Foods to Increase Breast Milk Production for Low Supply Issues

person carrying baby on arms

According to the Centers for Disease Control, in 2006, 73.9% of all infants born in the United States were breastfed at least once. By age six months, 43.4% were still breastfeeding, which makes for many mothers involved in managing breast milk production and supply.

The majority of breastfeeding moms experience low breast milk supply at least once during their baby’s breastfeeding time, whether a result of a growth spurt, illness, stress, or other factors. Learn the role that foods play in increasing (and sometimes decreasing) breastmilk production so that mothers with low milk supply issues can find natural remedies.

The Basics of Breastfeeding Milk Supply

Before embarking on any protocol to increase milk supply, mothers should make sure that they are not consuming anti-galactogogues, and that the following basic self-care issues are being met:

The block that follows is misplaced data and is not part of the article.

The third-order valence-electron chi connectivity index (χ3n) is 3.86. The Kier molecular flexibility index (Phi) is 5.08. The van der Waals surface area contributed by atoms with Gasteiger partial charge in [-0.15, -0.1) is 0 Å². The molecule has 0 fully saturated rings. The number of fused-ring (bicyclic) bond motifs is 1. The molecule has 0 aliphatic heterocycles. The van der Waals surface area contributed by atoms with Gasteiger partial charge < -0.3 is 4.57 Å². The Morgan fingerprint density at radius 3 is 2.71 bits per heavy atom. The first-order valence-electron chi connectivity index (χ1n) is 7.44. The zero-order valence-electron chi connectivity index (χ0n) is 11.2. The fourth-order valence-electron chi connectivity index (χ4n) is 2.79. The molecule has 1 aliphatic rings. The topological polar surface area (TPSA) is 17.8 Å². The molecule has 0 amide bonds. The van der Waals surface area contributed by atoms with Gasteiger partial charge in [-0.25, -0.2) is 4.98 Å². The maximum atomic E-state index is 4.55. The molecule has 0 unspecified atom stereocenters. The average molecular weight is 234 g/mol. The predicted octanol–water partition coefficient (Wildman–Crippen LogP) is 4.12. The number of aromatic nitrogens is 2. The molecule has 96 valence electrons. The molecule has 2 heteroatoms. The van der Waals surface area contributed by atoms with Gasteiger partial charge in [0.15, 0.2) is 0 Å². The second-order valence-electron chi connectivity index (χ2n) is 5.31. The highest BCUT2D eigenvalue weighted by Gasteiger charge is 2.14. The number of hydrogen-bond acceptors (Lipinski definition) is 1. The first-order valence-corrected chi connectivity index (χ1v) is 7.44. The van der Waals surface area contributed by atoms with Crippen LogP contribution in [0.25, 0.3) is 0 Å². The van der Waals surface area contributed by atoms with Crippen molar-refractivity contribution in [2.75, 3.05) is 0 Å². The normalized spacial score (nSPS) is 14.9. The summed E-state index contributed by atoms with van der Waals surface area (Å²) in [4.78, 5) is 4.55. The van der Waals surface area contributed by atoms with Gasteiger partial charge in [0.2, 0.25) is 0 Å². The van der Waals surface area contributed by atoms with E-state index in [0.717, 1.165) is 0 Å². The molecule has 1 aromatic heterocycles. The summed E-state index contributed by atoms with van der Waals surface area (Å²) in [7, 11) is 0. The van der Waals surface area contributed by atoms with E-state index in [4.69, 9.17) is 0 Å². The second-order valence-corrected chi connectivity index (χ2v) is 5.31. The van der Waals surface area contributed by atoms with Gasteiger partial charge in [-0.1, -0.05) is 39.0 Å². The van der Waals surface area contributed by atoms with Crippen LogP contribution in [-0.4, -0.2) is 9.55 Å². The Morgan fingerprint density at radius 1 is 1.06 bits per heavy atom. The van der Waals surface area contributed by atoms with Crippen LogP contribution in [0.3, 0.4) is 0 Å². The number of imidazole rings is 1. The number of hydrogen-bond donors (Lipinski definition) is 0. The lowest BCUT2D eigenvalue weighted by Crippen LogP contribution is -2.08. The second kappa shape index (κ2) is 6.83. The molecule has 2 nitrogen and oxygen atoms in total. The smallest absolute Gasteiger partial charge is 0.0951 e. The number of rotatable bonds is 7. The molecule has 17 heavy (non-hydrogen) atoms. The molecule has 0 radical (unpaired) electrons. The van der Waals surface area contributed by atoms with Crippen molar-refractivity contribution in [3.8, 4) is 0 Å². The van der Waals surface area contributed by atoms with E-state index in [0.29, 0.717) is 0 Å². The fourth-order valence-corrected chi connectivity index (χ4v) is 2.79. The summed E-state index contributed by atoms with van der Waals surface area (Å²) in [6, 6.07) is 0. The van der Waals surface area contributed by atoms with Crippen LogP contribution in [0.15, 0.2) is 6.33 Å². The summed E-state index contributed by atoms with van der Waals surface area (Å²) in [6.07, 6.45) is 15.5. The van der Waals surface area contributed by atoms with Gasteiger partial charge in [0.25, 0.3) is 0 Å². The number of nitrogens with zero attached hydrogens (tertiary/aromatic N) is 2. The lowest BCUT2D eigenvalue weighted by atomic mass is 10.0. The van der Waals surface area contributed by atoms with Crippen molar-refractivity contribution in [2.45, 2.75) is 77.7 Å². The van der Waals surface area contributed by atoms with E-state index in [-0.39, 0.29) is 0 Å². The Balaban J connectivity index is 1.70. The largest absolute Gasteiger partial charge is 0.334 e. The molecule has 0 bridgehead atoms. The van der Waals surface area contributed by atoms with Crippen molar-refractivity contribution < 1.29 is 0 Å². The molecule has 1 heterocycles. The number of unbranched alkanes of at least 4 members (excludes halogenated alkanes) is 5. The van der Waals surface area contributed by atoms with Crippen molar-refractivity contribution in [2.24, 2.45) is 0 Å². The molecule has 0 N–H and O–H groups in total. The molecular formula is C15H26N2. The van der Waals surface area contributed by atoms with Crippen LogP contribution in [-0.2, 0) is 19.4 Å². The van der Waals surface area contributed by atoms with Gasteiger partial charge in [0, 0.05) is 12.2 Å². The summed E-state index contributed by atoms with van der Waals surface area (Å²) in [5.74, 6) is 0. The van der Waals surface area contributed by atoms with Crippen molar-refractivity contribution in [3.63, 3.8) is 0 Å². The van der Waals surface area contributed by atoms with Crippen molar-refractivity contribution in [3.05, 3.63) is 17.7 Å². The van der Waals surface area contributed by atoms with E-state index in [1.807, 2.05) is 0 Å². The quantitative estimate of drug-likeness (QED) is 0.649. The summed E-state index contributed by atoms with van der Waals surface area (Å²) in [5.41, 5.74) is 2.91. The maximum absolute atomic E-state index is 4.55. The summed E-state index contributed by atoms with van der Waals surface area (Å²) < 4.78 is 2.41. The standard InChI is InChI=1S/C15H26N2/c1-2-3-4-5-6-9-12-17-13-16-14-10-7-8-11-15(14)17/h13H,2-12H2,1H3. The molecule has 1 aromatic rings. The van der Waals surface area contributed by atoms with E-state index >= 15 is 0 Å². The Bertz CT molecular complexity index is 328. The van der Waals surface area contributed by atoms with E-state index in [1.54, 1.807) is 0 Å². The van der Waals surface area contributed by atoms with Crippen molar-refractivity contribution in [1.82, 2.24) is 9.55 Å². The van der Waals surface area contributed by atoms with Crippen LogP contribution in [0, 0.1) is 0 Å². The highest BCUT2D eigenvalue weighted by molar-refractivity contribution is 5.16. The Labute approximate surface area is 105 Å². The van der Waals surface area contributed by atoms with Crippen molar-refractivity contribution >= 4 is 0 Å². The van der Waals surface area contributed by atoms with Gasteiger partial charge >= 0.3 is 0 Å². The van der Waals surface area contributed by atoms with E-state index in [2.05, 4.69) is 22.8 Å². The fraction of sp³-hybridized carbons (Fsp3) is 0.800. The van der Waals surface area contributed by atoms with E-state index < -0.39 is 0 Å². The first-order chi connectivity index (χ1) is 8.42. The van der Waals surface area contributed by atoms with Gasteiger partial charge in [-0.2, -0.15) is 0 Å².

• Sleep. As hard as it might be, getting eight to 10 hours of restful sleep helps to keep breast milk levels high. “Sleep when the baby sleeps” isn’t a cliche. It’s sound advice for a healthy mother and good breast milk production.
  • Water. Drink to thirst. There is no specific amount of water a breastfeeding mother “should” drink, but breast milk production will drop if the mother doesn’t drink enough. Be sure to drink when the baby wakes up in the middle of the night as well.
  • Feed on demand. Breast milk supply relies on stimulation. If the baby doesn’t feed enough, then the signal to produce more breast milk doesn’t get triggered. Feeding on demand is the best way to help improve supply.
  • Pump when separated. Use a breast pump to empty the breasts every two to three hours when away from the baby. Store the pumped milk to feed to the baby later.

If breastfeeding mothers are following the above advice and still have low breast milk supply, then it’s time to move on to specific home remedies to help increase milk supply.

Breastfeeding and Low Milk Supply

Some mothers find that a combination of the right foods and herbs for breastfeeding help to boost milk supply the most. Herbal remedies to increase milk production can be very effective to increase mother’s milk, and when you add some of the foods listed below, low milk supply may be corrected.

Breast Milk Supply and Anti-Galactogogues

Breastfeeding mothers can accidentally sabotage breast milk production by consuming anti-galactogogues. These range from foods, herbs and drugs that inhibit milk supply.

Foods and herbs to avoid or drastically limit include:

  • Cabbage
  • Peppermint
  • Sage